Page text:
We’ve been scouring the internet, libraries, archives, and antique shops all over western New York in search of anything we can get our hands on that may have had anything to do with Rochester’s subway. It’s all fair game— from old photos, postcards, tickets and passes—even stories and opinions from our readers. In our searching we’ve learned that the tiniest subway finds are usually the coolest. Case in point—tokens—at just 16mm (that’s millimeters), many of these coins are small enough to get stuck up your nose. But don’t try it. Trust us.
Rochester’s first tokens were introduced in 1887 by the Rochester City and Brighton Railway. In those days, city trolleys were horse drawn and tokens (23mm in size), were sold 22 for $1.00. Due to a lack of popularity, tokens were discontinued and replace with tickets until 1900 when the Rochester Railway Co. reintroduced them in their smaller (16mm) size. Since then, tokens have been used regularly for city fares by Rochester Railway Co. and then Rochester Transit Corp. when eventually they would change from metal to plastic… PLASTIC?!?
In 1943 Donald Byrne, who was with the RTC and it’s rail predecessors for 59 years, recalled the following:
When tokens were introduced, riders had to walk to the front of the car and hand one to the driver. Later, fare conveyors were installed and passengers could board at the rear, find a seat, and drop a token into the conveyor. On the old cars there was a device that registered the passengers as they stepped onto the rear platform. That indicated to the driver how many passengers were aboard. If someone tried to evade paying a fare the driver would jingle a warning bell—“and everyone would look to see who didn’t pay.”
When we discovered this amazing little roll of tokens (above) in a Rochester antique shop, we were amazed — if slightly confused. Amazed because we had never seen an unopened roll of Rochester transit tokens before… Confused because this roll of tokens seems to have a bit of an identity crisis. While the roll itself has been clearly stamped by Rochester Transit Corporation (RTC), the tokens inside are those of New York State Railways. It turns out, RTC took over operation of Rochester’s rail lines from N.Y.S. Railways in 1938, but the old tokens weren’t discontinued until 1939. So it appears that RTC continued to use the old N.Y.S. Railways tokens during this one-year overlap. A similar token reading “Rochester Transit Corp.” would later be introduced. Tokens always had the advantage of not requiring the bus driver or trolley motorman to make change, but they also could be used for quantity discounts. With a fare at 10 cents, you could buy 13 tokens for a dollar. According to Jim Dierks of the NY Museum of Transportation, “A roll like this one is likely the form the tokens would be kept in at the company or in distribution to retail sales locations like newstands, etc.“ Nifty!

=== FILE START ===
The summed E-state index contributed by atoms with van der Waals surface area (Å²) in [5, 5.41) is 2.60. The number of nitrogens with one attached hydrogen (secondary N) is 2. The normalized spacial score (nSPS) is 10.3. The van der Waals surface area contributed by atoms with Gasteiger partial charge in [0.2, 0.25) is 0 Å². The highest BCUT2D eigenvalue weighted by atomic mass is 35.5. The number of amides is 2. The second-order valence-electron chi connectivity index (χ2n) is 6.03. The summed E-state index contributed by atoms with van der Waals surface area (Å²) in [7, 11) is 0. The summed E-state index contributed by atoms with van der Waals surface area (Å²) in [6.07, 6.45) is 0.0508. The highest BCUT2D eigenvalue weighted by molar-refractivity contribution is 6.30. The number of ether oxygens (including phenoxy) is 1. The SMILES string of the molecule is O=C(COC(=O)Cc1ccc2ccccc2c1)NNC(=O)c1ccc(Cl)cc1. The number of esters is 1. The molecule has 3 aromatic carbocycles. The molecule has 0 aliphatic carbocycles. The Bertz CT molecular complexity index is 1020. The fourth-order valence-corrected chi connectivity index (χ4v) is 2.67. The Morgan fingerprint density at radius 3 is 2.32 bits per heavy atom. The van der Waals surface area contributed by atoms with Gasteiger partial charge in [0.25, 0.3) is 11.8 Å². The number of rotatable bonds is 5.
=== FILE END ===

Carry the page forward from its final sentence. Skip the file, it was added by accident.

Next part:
If you’re still reading then you’re probably just like us… a little geeky but cool enough to admit it. We took our favorite Rochester token and immortalized it on our chests. But if you’re not into tattoos, there’s always this t-shirt. It’s just as cool on the back as it is on the front. Plus it’ll keep you from being naked.
So whether you’re a coin collector, rail aficionado, or just have affinity for things that are round, visit our page on Rochester transit tokens. And please contact us if you’ve got a token or subway artifact you’d like to share with RochesterSubway.com.
Tags: collectible coins, Donald Byrne, history of Rochester, Jim Dierks, New York, New York Museum of Transportation, New York State Railways, NY, NYS Railways, Rochester City and Brighton Railway, Rochester history, Rochester Railway Company, Rochester Subway, Rochester Transit Corporation, rochestersubway.com, RochesterSubway.com Token T-shirt, token roll, tokens, transit tokens, trolleys
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